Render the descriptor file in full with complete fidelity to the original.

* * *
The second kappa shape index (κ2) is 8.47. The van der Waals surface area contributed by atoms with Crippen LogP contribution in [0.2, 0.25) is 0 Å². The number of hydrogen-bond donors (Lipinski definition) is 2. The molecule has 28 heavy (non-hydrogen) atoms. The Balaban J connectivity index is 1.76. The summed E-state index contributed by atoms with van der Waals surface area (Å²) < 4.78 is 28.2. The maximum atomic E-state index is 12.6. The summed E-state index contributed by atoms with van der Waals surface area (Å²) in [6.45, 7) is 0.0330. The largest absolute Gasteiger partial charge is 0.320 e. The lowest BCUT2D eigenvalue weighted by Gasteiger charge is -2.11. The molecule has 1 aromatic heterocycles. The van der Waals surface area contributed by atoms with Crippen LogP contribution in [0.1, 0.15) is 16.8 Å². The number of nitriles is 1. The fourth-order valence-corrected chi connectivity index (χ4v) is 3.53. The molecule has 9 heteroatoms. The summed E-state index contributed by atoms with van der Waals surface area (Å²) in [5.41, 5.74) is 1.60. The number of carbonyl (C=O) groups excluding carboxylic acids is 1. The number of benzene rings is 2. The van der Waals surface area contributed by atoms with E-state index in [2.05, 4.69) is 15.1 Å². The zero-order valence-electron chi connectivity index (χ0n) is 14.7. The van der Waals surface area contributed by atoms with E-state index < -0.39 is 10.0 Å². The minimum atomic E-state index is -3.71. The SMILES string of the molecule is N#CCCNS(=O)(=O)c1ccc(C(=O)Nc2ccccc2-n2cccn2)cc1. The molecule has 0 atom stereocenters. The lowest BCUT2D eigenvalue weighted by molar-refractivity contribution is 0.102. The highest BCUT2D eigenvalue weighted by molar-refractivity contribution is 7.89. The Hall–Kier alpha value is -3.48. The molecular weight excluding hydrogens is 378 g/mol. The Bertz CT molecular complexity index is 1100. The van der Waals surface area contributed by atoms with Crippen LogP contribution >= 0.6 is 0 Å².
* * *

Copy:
The second kappa shape index (κ2) is 8.47. The van der Waals surface area contributed by atoms with Crippen LogP contribution in [0.2, 0.25) is 0 Å². The number of hydrogen-bond donors (Lipinski definition) is 2. The molecule has 28 heavy (non-hydrogen) atoms. The Balaban J connectivity index is 1.76. The summed E-state index contributed by atoms with van der Waals surface area (Å²) < 4.78 is 28.2. The maximum atomic E-state index is 12.6. The summed E-state index contributed by atoms with van der Waals surface area (Å²) in [6.45, 7) is 0.0330. The largest absolute Gasteiger partial charge is 0.320 e. The lowest BCUT2D eigenvalue weighted by Gasteiger charge is -2.11. The molecule has 1 aromatic heterocycles. The van der Waals surface area contributed by atoms with Crippen LogP contribution in [0.1, 0.15) is 16.8 Å². The number of nitriles is 1. The fourth-order valence-corrected chi connectivity index (χ4v) is 3.53. The molecule has 9 heteroatoms. The summed E-state index contributed by atoms with van der Waals surface area (Å²) in [5.41, 5.74) is 1.60. The number of carbonyl (C=O) groups excluding carboxylic acids is 1. The number of benzene rings is 2. The van der Waals surface area contributed by atoms with E-state index in [2.05, 4.69) is 15.1 Å². The zero-order valence-electron chi connectivity index (χ0n) is 14.7. The van der Waals surface area contributed by atoms with E-state index < -0.39 is 10.0 Å². The minimum atomic E-state index is -3.71. The SMILES string of the molecule is N#CCCNS(=O)(=O)c1ccc(C(=O)Nc2ccccc2-n2cccn2)cc1. The molecule has 0 atom stereocenters. The lowest BCUT2D eigenvalue weighted by molar-refractivity contribution is 0.102. The highest BCUT2D eigenvalue weighted by molar-refractivity contribution is 7.89. The Hall–Kier alpha value is -3.48. The molecular weight excluding hydrogens is 378 g/mol. The Bertz CT molecular complexity index is 1100. The van der Waals surface area contributed by atoms with Crippen LogP contribution >= 0.6 is 0 Å².